Microsoft Worldwide Partner Conference: 28 Things You Missed

The VAR Guy

July 14, 2011

8 Min Read
Microsoft Worldwide Partner Conference: 28 Things You Missed

The VAR Guy has completed his time at Microsoft Worldwide Partner Conference 2011 (WPC11) in Los Angeles. So what did our resident blogger learn? Plenty. Here are 28 things The VAR Guy heard, saw and learned during Microsoft WPC11.

That facts, figures and guestimates below are based on keynotes from CEO Steve Ballmer, COO Kevin Turner, Channel Chief Jon Roskill, plus interviews with Roskill and other Microsoft executives. Here’s the recap:

1. Dynamics CRM and ERP: Microsoft’s Dynamics CRM business has generated a 20 percent compound annual growth rate over the past 10 years, according to CEO Steve Ballmer. Dynamics CRM also has an online version and it will gradually meld more closely with Office 365. Meanwhile, multiple Microsoft executives mentioned that Dynamics ERP will be available for the cloud… can’t recall if the target date is 2011 or 2012.

Dynamics CRM and ERP are “the stickiest workloads” that keep customers engaged with Microsoft partners, because you can’t run the applications without Windows Server and SQL Server, and customers often use Excel for business intelligence reporting, according to Channel Chief Jon Roskill.

2. Lync: Microsoft’s unified communications platform is the company’s next $1 billion business, according to multiple Microsoft executives. Microsoft is targeting 10 million legacy Cisco VoIP lines for Lync deployment.

3. Xbox Annoyance: Ballmer spent too much time, in The VAR Guy’s opinion, talking about Xbox voice recognition during his keynote. Overall Ballmer’s keynote was hit and miss, according to our resident blogger. Microsoft’s WPC keynotes should only include business solutions that drive partner profits. Xbox doesn’t make that cut.

4. Cloud Payments: Microsoft previously cloud revenues on a quarterly basis to cloud partners. The company is now shifting to a monthly payment basis — ensuring partners get paid in a more timely fashion for their cloud wins.

5. Cloud Billing Policy: Microsoft still won’t let channel partners manage end-customer cloud billing. That’s not an issue for most partners, The VAR Guy believes. But some very vocal MSPs remain upset because (A) the MSPs have already mastered recurring revenue models and (B) they want to offer end-customers one, simple, integrated monthly invoice controlled by the MSP.

6. On Message: Microsoft COO Kevin Turner spent time in his keynote attacking Cisco, Oracle Siebel and Google Apps, ultimately comparing Google Apps to Pong and Office 365 to Xbox. Overall, Turner nailed his keynote. But please: No more Xbox analogies.

7. Event Expert: Microsoft Channel Chief Jon Roskill used to run Microsoft’s presence at Comdex and other major trade shows. Generally speaking, the pacing and logistics at WPC11 were excellent.

8. First-year Milestones: Having completed his first year as channel chief, Roskill offered the following recap to The VAR Guy:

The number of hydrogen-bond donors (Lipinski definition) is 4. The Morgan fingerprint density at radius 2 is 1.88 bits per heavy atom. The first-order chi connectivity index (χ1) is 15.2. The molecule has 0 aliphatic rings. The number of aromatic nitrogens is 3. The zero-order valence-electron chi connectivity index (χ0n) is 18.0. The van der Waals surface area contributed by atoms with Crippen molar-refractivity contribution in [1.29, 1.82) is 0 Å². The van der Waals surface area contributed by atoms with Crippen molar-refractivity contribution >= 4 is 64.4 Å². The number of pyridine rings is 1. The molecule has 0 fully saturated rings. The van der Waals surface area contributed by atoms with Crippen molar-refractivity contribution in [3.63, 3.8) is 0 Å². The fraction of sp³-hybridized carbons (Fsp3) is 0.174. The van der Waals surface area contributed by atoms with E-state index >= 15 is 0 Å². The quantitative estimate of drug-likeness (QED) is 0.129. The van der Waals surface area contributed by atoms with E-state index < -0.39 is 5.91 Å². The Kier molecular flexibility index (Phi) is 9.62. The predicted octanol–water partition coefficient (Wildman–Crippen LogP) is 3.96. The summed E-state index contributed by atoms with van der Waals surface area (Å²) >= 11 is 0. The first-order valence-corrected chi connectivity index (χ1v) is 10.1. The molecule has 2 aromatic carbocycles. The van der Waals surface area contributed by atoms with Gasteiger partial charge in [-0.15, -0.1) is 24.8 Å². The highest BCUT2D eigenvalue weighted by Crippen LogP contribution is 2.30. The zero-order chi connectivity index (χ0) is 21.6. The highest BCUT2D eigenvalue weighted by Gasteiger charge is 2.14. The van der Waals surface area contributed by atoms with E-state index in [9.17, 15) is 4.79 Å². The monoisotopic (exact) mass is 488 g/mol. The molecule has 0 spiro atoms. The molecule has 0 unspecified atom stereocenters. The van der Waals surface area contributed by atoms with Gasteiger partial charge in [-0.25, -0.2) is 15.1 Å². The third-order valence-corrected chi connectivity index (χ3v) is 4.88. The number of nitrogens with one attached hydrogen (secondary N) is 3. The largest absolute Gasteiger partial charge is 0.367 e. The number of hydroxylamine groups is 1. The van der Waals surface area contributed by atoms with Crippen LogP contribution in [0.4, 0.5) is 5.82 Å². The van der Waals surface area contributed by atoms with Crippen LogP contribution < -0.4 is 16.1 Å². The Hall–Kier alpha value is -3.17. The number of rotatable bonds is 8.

• When Roskill stepped into the channel chief role the company did not need additional channel strategy. Instead, his first year as channel chief had to be about a solid liftoff for the new Microsoft Partner Network, which went live around October 31, 2010.

  • By January 2011, Roskill and his team were completing a mid-year review. There were some “white-knuckle” times in February and March because that was a major re-enrollment period for Microsoft partners. The early numbers looked like enrollments were running two weeks behind normal pacing, but the end result was strong and met Microsoft’s expectations, Roskill indicated.

  • Roskill said Microsoft finished the fiscal year strong because channel incentive programs were successful.

  • Roskill doesn’t have major concerns about Microsoft’s product line. “The product line is there,” said Roskill.

9. The Windows XP Countdown: There are roughly 1,000 days to go before Microsoft ends support for Windows XP. Microsoft wants partners to promote Windows 7 now while preparing for Windows 8 and its tile/touch interface.

10. Windows Intune: The next Windows Intune release has reached public beta. It’s a cloud-based remote PC management tool for Windows XP, Windows Vista and Windows 7 systems. It includes support for electronic software distribution and other enhancements. Generally speaking, MSPs seem underwhelmed by Windows Intune because it remains so Windows-centric and is gaining features that RMM (remote monitoring and management) software suppliers have offered for several years. Still, The VAR Guy is keeping an open mind. Microsoft says more than 10,ooo partners (individual people, that is) are trained on Windows Intune. f you’re a channel partner betting on Windows Intune… The VAR Guy welcomes your feedback.

11. More Free Stuff: Microsoft has been raising its “internal use rights” limits, freeing up channel partners to use more and more free software from Microsoft.

12. More Experts: Microsoft has launched a new Communications competency for Lync partners. There’s also a Messaging competency for Exchange partners. Microsoft had previously promoted a Unified Communications competency that combined Lync and Exchange expertise.